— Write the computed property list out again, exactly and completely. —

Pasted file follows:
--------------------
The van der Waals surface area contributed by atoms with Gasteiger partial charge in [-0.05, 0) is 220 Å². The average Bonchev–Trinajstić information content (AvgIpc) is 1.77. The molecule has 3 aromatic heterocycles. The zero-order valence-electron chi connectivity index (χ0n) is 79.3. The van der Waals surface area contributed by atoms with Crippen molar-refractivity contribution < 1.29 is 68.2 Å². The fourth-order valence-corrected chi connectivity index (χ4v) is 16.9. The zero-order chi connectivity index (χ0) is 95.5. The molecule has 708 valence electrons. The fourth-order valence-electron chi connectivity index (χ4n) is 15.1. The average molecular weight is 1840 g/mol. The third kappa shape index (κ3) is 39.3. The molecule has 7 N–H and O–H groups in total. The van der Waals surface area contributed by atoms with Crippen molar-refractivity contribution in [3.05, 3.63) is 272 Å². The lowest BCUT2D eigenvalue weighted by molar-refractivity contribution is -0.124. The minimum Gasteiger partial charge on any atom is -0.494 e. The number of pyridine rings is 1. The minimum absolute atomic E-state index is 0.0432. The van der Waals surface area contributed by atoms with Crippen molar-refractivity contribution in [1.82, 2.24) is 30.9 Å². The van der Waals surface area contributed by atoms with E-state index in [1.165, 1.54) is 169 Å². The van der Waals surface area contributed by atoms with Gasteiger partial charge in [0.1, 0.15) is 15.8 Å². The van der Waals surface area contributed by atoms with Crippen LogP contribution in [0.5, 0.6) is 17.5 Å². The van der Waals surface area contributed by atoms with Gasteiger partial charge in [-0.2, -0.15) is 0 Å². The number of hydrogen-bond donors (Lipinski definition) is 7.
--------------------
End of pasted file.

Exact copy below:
The van der Waals surface area contributed by atoms with Gasteiger partial charge in [-0.05, 0) is 220 Å². The average Bonchev–Trinajstić information content (AvgIpc) is 1.77. The molecule has 3 aromatic heterocycles. The zero-order valence-electron chi connectivity index (χ0n) is 79.3. The van der Waals surface area contributed by atoms with Crippen molar-refractivity contribution < 1.29 is 68.2 Å². The fourth-order valence-corrected chi connectivity index (χ4v) is 16.9. The zero-order chi connectivity index (χ0) is 95.5. The molecule has 708 valence electrons. The fourth-order valence-electron chi connectivity index (χ4n) is 15.1. The average molecular weight is 1840 g/mol. The third kappa shape index (κ3) is 39.3. The molecule has 7 N–H and O–H groups in total. The van der Waals surface area contributed by atoms with Crippen molar-refractivity contribution in [3.05, 3.63) is 272 Å². The lowest BCUT2D eigenvalue weighted by molar-refractivity contribution is -0.124. The minimum Gasteiger partial charge on any atom is -0.494 e. The number of pyridine rings is 1. The minimum absolute atomic E-state index is 0.0432. The van der Waals surface area contributed by atoms with Crippen molar-refractivity contribution in [1.82, 2.24) is 30.9 Å². The van der Waals surface area contributed by atoms with E-state index in [1.165, 1.54) is 169 Å². The van der Waals surface area contributed by atoms with Gasteiger partial charge in [0.1, 0.15) is 15.8 Å². The van der Waals surface area contributed by atoms with Crippen LogP contribution in [0.5, 0.6) is 17.5 Å². The van der Waals surface area contributed by atoms with Gasteiger partial charge in [-0.2, -0.15) is 0 Å². The number of hydrogen-bond donors (Lipinski definition) is 7.